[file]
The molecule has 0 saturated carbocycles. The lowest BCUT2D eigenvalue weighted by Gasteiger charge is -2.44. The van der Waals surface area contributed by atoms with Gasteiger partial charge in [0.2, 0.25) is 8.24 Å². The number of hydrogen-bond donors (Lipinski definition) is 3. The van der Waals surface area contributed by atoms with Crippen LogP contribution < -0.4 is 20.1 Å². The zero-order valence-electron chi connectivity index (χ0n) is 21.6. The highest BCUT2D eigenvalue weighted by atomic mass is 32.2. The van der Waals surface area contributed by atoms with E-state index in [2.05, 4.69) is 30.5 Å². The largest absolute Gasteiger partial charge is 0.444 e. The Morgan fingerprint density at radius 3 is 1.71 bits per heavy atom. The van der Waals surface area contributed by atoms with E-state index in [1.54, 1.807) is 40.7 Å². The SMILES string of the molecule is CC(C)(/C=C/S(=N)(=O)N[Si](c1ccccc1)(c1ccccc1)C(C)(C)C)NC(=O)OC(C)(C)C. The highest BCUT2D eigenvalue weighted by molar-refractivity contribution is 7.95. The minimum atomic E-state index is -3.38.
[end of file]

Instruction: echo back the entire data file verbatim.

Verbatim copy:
The molecule has 0 saturated carbocycles. The lowest BCUT2D eigenvalue weighted by Gasteiger charge is -2.44. The van der Waals surface area contributed by atoms with Gasteiger partial charge in [0.2, 0.25) is 8.24 Å². The number of hydrogen-bond donors (Lipinski definition) is 3. The van der Waals surface area contributed by atoms with Crippen LogP contribution < -0.4 is 20.1 Å². The zero-order valence-electron chi connectivity index (χ0n) is 21.6. The highest BCUT2D eigenvalue weighted by atomic mass is 32.2. The van der Waals surface area contributed by atoms with E-state index in [2.05, 4.69) is 30.5 Å². The largest absolute Gasteiger partial charge is 0.444 e. The Morgan fingerprint density at radius 3 is 1.71 bits per heavy atom. The van der Waals surface area contributed by atoms with E-state index in [1.54, 1.807) is 40.7 Å². The SMILES string of the molecule is CC(C)(/C=C/S(=N)(=O)N[Si](c1ccccc1)(c1ccccc1)C(C)(C)C)NC(=O)OC(C)(C)C. The highest BCUT2D eigenvalue weighted by molar-refractivity contribution is 7.95. The minimum atomic E-state index is -3.38.